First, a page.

Self-Made Men

Self-Made Men

Six Humorous Essays
By Stephen Leacock & Jerome Tiller
Published by ArtWrite Productions, Adapted Classics
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    Stephen Leacock headed the political science and economics departments at McGillUniversity in Toronto and established a notable reputation as an academic economist. He also wrote humorous essays. Many of his friends presumed he wrote them in idle moments when his wearied brain was unable to perform the serious labors of the economist. In fact, it was exactly the opposite. He found it no challenge to write instructive, academic stuff fortified by facts and figures, but to write something straightout of one's mind that was worth reading for its own sake was an arduous contrivancethat he claims he only accomplished in fortunate moments.
    Yet somehow between the years 1915 and 1925, Leacock became the most popular humorist in the English speaking world. He consistently forced belly laughter by poking fun at people's foolish acts and ideas and excelled at adroitly balancing cutting satirewith over-the-top absurdity.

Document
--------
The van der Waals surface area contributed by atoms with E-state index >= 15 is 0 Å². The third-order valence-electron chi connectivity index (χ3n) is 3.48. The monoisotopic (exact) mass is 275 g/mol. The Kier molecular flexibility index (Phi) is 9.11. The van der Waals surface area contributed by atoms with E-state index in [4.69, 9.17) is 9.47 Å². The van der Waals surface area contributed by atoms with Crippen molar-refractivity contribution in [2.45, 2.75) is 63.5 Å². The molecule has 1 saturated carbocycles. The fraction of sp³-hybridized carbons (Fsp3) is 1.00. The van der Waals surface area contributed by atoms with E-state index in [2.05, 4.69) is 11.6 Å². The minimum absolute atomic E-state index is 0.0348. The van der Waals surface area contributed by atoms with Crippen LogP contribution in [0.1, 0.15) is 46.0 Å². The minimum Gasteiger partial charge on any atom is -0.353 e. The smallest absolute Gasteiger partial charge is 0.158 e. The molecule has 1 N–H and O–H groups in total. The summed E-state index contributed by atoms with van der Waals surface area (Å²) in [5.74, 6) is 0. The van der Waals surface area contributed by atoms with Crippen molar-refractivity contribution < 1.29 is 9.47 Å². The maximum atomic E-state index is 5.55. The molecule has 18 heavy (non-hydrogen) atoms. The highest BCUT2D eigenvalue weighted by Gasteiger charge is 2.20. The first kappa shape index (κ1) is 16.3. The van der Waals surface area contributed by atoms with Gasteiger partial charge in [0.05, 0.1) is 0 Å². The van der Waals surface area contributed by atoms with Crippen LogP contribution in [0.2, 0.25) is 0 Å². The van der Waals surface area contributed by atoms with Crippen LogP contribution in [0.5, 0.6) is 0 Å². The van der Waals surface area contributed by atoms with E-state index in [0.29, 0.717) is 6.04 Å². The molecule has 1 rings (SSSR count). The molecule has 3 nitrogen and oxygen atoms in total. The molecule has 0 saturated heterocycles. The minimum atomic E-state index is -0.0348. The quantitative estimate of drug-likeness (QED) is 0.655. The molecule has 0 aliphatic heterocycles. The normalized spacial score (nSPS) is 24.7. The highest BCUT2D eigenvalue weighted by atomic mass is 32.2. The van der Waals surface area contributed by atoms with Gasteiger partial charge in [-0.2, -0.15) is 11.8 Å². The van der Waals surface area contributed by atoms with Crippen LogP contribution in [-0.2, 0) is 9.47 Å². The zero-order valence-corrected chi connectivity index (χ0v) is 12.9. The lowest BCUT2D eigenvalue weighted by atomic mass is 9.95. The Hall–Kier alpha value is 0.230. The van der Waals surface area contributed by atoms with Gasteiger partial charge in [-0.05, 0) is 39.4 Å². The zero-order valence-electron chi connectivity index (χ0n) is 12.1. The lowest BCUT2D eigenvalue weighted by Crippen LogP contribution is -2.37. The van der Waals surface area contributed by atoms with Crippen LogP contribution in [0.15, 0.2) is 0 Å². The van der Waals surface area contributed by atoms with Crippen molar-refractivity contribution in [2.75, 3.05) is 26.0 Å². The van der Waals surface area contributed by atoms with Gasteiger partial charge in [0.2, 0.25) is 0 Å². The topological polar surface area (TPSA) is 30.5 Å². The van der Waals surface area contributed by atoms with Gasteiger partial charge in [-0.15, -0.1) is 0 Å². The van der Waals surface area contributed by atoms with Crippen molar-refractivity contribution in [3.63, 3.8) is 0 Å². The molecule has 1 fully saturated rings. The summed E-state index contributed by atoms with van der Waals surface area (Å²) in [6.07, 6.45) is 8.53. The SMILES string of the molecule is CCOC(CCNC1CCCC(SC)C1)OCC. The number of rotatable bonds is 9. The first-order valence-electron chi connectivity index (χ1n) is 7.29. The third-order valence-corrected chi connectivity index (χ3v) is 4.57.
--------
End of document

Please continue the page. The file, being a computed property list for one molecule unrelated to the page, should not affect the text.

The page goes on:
In one way or another, these six Leacock essays humorously address the perception ofsuccess in life, primarily as it pertains to wealth and health. As Leacock tells it, the successful pursuit of wealth or health tends to distort how people perceive themselves, a distortion that might be remedied if they were to add the undisciplined intake of food,smoke, and drink into their lives. 
   As this example shows, Leacock's satire is too far over the top to be mean-spirited. Itnever descends into harsh analysis of the human condition. In absurdity he found the key to poking fun at the human condition in a way that appeals to everyone, including the specific segments of the population being targeted with his satire.

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Perfect Bound | 92 pages | $11.09 USD | 6 x 9 | 978-1-939846-33-4 | May 1, 2024